I’m not sure how to proceed with this project. I’m happy to share my list of offending papers with anyone who thinks they can do something useful with it, and I may decide to publish it at some point. But will this achieve anything? Journals are meant to uphold the standards of science. If they don’t care about plagiarism, what can anyone else hope to do?

Here’s why I did it:

Plagiarists steal opportunity from their honest peers. In science, for instance, jobs, promotions and funding are assigned largely on the basis of the publication records of the candidates. There are not enough of these things to go around. So whenever a plagiarist wins one of these prizes on the strength of their unfairly inflated record, someone else misses out.

This is why I don’t like plagiarists. I don’t take pleasure in anyone’s ‘downfall’, but I look at it this way: for every disgraced plagiarist, an honest researcher gets a job, or gets funded, or gets promoted.

CATEGORIZED UNDER: blogging, ethics, papers, science, select, Top Posts

Split Brain, Undivided Consciousness?

By Neuroskeptic | January 31, 2017 6:12 am

A new paper challenges a decades-old theory in neuroscience: Split brain: divided perception but undivided consciousness

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CATEGORIZED UNDER: papers, philosophy, science, select, Top Posts

When You’re Drowsy, Is Your Brain Partly Asleep?

By Neuroskeptic | January 28, 2017 2:28 am

When we’re feeling very tired, we sometimes remark that we’re “half-asleep”. But is this more than just a figure of speech? A new paper suggests that parts of our brain may actually ‘fall asleep’ even while we’re still awake.

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CATEGORIZED UNDER: EEG, papers, select, Top Posts

Predatory Publishers: Why I’ll Miss Jeffrey Beall

By Neuroskeptic | January 25, 2017 11:47 am

Last week, we learned that Scholarly Open Access, Jeffrey Beall’s website and blog, had gone down. Beall, an academic librarian at the University of Denver, has earned fame, and notoriety, for his list of what he calls ‘predatory’ open access publishers and journals.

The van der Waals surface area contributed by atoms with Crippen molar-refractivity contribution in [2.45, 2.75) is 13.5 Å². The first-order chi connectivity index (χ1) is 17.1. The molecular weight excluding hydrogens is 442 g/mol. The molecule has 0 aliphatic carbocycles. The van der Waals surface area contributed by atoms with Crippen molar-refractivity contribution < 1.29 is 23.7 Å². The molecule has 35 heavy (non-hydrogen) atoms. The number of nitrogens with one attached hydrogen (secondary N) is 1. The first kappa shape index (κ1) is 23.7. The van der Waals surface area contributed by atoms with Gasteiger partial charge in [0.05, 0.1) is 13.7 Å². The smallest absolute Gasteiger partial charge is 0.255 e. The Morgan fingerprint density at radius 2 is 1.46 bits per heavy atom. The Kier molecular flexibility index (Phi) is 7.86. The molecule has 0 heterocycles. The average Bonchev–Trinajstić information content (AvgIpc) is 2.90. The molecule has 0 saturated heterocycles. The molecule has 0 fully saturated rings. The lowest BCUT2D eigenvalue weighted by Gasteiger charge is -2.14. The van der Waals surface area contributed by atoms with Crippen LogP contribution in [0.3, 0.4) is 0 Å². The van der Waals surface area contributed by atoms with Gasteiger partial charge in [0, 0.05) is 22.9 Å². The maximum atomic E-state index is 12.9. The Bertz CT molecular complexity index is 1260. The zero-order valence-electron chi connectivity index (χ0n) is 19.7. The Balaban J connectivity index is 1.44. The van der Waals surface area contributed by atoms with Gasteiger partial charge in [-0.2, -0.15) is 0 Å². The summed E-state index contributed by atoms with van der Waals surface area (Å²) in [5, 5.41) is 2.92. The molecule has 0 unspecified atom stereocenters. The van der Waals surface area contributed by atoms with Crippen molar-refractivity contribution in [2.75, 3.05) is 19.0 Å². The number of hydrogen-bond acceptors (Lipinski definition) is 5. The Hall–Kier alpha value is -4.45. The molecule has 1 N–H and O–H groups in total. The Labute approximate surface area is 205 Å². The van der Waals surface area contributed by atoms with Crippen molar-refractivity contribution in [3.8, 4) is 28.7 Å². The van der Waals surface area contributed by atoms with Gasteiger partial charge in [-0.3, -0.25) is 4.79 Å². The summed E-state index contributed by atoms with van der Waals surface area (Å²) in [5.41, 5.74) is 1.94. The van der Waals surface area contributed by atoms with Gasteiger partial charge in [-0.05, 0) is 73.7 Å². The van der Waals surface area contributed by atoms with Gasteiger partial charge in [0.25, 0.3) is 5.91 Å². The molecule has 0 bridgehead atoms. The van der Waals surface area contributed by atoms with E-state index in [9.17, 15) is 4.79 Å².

It’s still not clear what led to the demise of Beall’s blog. There were rumors of possible legal threats. The University of Denver eventually released a statement saying that Beall “has decided to no longer maintain or publish his research or blog on open access journals and ‘predatory publishers.'” Beall himself has yet to comment, beyond a gnomic remark to Nature News that “my blog is now unpublished”. This post by Emil Karlsson is the best overview of the story.

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CATEGORIZED UNDER: blogging, ethics, science, select, Top Posts

Op, Op, Op. The Neuroscience of Gangnam Style?

By Neuroskeptic | January 16, 2017 3:29 pm

“Our results revealed characteristic patterns of brain activity associated with Gangnam Style”. So say the authors of a new paper called Neural correlates of the popular music phenomenon.

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What Can fMRI Tell Us About Mental Illness?

By Neuroskeptic | January 14, 2017 10:53 am

A remarkable and troubling new paper: Addressing reverse inference in psychiatric neuroimaging: Meta-analyses of task-related brain activation in common mental disorders

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Two Manifestos for Better Science

By Neuroskeptic | January 11, 2017 4:46 am


Two new papers urge scientists to make research more reproducible.

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CATEGORIZED UNDER: FixingScience, fMRI, papers, select, Top Posts


No brain. No gain.